Budda mentioned 3 trigger setscrews, but he didn't mention the possition of them. Randomly placing setscrews isn't going to help things much Of course, as I found out, putting too many doesn't help too much either. AT least if you don't spend the time necessary to place them right.

As for the equipment I do have. I have a benchmark .45 frame, fat kapp plates, a 2000 3way, and right now, 3 setscrews on each side of the trigger plate.

My real problem was not having a drill press to make all the setscrews perfectly perpendicular to the trigger plate. But it seems to have worked out ok. All the setscrews have been polished to a mirror shine, as were the sides of the trigger plate. The Fat plate happened to have nice milling mark right where one of the lower trigger screws was supposed to ride and that was causing binding, I had to polish that away, but in teh process I put a slight curve in the trigger plate. I loosened up the lower trigger screw till that ran smooth. I also polished the mating surfaces of the sear and trigger plate, that smoothed out the pull somewhat. I have a very light sear spring, and it seems to catch reliabily. The 3 way I was using needed a little oil to run smoothly. Well all in all, I've gotten the trigger working right

Devaut, thanks for the vote of confidance I've only screwed it up once. And I can still time a cocker in 5 mins or less. (of course, I screwed up my spyder 4 times trying to get it's trigger right... but that's a long story in and of itself)
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Last edited by Nerobro : 03-29-2001 at 11:51 AM.
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Old 03-29-2001, 01:36 PM #10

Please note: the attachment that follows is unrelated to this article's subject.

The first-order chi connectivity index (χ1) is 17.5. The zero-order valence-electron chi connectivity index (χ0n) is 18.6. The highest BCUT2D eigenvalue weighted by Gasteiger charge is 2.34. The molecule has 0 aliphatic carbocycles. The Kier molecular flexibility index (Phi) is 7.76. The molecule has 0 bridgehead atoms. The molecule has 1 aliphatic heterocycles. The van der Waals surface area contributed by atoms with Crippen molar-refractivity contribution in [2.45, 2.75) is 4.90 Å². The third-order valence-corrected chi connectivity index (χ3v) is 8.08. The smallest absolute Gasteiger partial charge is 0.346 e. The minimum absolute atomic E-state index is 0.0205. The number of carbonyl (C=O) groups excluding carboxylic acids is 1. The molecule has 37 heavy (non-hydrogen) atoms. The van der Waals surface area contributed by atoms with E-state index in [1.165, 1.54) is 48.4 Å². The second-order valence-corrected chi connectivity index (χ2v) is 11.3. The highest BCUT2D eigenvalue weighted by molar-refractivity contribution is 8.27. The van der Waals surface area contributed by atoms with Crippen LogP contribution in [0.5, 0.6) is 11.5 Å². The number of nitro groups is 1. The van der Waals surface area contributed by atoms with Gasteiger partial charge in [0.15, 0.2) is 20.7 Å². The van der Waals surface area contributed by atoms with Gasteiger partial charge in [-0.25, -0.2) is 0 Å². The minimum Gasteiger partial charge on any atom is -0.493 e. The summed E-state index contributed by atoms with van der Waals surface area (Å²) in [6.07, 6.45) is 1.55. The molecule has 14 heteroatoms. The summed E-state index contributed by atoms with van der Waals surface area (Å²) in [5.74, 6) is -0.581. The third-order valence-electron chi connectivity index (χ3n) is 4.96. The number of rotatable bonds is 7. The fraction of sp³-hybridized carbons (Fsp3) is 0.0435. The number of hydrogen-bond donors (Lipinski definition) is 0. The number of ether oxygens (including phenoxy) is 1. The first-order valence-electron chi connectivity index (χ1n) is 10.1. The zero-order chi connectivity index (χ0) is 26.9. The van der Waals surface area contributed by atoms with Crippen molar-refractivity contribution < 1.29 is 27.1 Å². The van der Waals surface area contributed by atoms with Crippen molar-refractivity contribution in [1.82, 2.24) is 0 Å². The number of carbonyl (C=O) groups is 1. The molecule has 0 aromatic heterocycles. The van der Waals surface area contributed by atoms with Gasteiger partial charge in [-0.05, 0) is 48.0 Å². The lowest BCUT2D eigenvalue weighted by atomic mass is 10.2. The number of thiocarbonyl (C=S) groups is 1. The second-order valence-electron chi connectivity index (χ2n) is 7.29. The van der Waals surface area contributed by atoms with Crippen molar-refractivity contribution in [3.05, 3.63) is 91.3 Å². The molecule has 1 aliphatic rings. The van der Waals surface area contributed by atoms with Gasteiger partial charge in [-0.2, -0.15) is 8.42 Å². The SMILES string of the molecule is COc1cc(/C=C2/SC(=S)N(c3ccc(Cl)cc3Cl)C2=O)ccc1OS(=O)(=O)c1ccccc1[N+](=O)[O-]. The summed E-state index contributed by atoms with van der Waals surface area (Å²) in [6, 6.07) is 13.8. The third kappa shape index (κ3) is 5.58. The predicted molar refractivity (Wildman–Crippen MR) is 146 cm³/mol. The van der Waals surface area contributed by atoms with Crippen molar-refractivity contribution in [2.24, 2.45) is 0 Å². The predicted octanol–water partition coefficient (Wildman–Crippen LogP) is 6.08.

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ok, let me quote myself" Let your proshop do it, they can do better than someone telling you on the net" I was making a suggestion. I dont feel like getting this crap from people who I do not know. I am finished with this topic, and nembro, should have said your problems, I could have helped you a bit more if you would ahve told me what you just said.
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Old 03-30-2001, 02:30 PM #11
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The three set screws on each side might be your problem. There is a guy at the field that I play at that has messed with side set screws and through talking to him he said that when you put set screws on both sides you end up binding the trigger real easy. He just uses three on one side and lets the other side just slide against the side wall.
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Old 03-30-2001, 10:50 PM #12
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i don't know what the big deal with side to side slop is, if you own a new trigger plate and a decent new 45 frame, it shouldn't be an issue, and considering that cocker triggers slide and don't pivot, you won't have a problem with it binding save for back to front, especially with the 2000 and later style of plates....

i think the whole big deal with that came from ravi's page, cause he's kinda picky about that.

just pop in a wide plate, and play

-y
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Old 04-15-2001, 09:53 PM #13
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Wink

my advice is to put into a vice and hit it with a 20 lbs. sledge that should do the trick